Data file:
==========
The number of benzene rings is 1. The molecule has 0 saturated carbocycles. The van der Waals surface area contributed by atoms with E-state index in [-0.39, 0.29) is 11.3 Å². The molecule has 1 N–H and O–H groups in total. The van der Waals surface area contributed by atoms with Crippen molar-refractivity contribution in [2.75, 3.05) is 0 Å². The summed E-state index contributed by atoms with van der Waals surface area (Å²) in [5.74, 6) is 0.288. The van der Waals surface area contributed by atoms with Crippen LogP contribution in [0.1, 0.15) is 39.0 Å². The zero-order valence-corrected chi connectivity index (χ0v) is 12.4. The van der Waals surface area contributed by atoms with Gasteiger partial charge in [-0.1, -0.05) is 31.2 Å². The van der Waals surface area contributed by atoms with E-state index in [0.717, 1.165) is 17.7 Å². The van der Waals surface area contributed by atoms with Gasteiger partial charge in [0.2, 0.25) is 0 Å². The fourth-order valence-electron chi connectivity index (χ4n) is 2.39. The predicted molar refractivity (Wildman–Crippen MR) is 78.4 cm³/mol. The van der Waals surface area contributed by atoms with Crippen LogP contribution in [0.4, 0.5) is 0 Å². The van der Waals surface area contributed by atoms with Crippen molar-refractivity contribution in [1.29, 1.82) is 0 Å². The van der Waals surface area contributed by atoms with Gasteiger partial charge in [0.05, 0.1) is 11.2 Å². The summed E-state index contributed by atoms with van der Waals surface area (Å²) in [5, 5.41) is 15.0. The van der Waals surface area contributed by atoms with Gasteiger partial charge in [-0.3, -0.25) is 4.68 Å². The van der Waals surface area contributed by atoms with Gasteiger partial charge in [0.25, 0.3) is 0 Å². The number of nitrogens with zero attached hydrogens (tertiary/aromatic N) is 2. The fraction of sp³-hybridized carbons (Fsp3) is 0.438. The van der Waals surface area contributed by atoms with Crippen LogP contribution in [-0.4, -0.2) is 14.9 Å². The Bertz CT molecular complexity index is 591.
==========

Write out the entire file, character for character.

The number of benzene rings is 1. The molecule has 0 saturated carbocycles. The van der Waals surface area contributed by atoms with E-state index in [-0.39, 0.29) is 11.3 Å². The molecule has 1 N–H and O–H groups in total. The van der Waals surface area contributed by atoms with Crippen molar-refractivity contribution in [2.75, 3.05) is 0 Å². The summed E-state index contributed by atoms with van der Waals surface area (Å²) in [5.74, 6) is 0.288. The van der Waals surface area contributed by atoms with Crippen LogP contribution in [0.1, 0.15) is 39.0 Å². The zero-order valence-corrected chi connectivity index (χ0v) is 12.4. The van der Waals surface area contributed by atoms with Gasteiger partial charge in [-0.1, -0.05) is 31.2 Å². The van der Waals surface area contributed by atoms with E-state index in [0.717, 1.165) is 17.7 Å². The van der Waals surface area contributed by atoms with Gasteiger partial charge in [0.2, 0.25) is 0 Å². The fourth-order valence-electron chi connectivity index (χ4n) is 2.39. The predicted molar refractivity (Wildman–Crippen MR) is 78.4 cm³/mol. The van der Waals surface area contributed by atoms with Crippen LogP contribution in [0.4, 0.5) is 0 Å². The van der Waals surface area contributed by atoms with Crippen molar-refractivity contribution in [1.29, 1.82) is 0 Å². The van der Waals surface area contributed by atoms with Gasteiger partial charge in [0.05, 0.1) is 11.2 Å². The summed E-state index contributed by atoms with van der Waals surface area (Å²) in [5, 5.41) is 15.0. The van der Waals surface area contributed by atoms with Gasteiger partial charge in [-0.3, -0.25) is 4.68 Å². The van der Waals surface area contributed by atoms with Gasteiger partial charge in [0.25, 0.3) is 0 Å². The number of nitrogens with zero attached hydrogens (tertiary/aromatic N) is 2. The fraction of sp³-hybridized carbons (Fsp3) is 0.438. The van der Waals surface area contributed by atoms with Crippen LogP contribution in [-0.4, -0.2) is 14.9 Å². The Bertz CT molecular complexity index is 591.